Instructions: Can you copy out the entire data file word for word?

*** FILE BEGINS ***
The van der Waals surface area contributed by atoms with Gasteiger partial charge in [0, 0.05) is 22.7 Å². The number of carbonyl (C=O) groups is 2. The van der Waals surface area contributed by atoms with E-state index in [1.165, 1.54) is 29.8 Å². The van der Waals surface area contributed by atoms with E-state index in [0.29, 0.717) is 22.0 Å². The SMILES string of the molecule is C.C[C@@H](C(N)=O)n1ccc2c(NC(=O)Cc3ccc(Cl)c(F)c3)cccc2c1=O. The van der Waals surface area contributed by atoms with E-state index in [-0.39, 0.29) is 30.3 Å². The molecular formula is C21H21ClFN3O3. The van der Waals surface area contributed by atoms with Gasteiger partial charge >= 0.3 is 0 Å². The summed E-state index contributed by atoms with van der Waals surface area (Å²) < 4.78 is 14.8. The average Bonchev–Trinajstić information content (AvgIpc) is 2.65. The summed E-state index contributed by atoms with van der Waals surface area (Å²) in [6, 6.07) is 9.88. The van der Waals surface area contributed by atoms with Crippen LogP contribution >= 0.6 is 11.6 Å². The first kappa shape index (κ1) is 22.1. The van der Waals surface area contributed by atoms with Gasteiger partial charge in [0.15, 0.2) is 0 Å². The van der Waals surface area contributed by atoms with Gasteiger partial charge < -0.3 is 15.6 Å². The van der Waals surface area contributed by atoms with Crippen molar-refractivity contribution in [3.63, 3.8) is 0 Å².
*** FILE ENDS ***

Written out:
The van der Waals surface area contributed by atoms with Gasteiger partial charge in [0, 0.05) is 22.7 Å². The number of carbonyl (C=O) groups is 2. The van der Waals surface area contributed by atoms with E-state index in [1.165, 1.54) is 29.8 Å². The van der Waals surface area contributed by atoms with E-state index in [0.29, 0.717) is 22.0 Å². The SMILES string of the molecule is C.C[C@@H](C(N)=O)n1ccc2c(NC(=O)Cc3ccc(Cl)c(F)c3)cccc2c1=O. The van der Waals surface area contributed by atoms with E-state index in [-0.39, 0.29) is 30.3 Å². The molecular formula is C21H21ClFN3O3. The van der Waals surface area contributed by atoms with Gasteiger partial charge >= 0.3 is 0 Å². The summed E-state index contributed by atoms with van der Waals surface area (Å²) < 4.78 is 14.8. The average Bonchev–Trinajstić information content (AvgIpc) is 2.65. The summed E-state index contributed by atoms with van der Waals surface area (Å²) in [6, 6.07) is 9.88. The van der Waals surface area contributed by atoms with Crippen LogP contribution >= 0.6 is 11.6 Å². The first kappa shape index (κ1) is 22.1. The van der Waals surface area contributed by atoms with Gasteiger partial charge in [0.15, 0.2) is 0 Å². The van der Waals surface area contributed by atoms with Gasteiger partial charge < -0.3 is 15.6 Å². The van der Waals surface area contributed by atoms with Crippen molar-refractivity contribution in [3.63, 3.8) is 0 Å².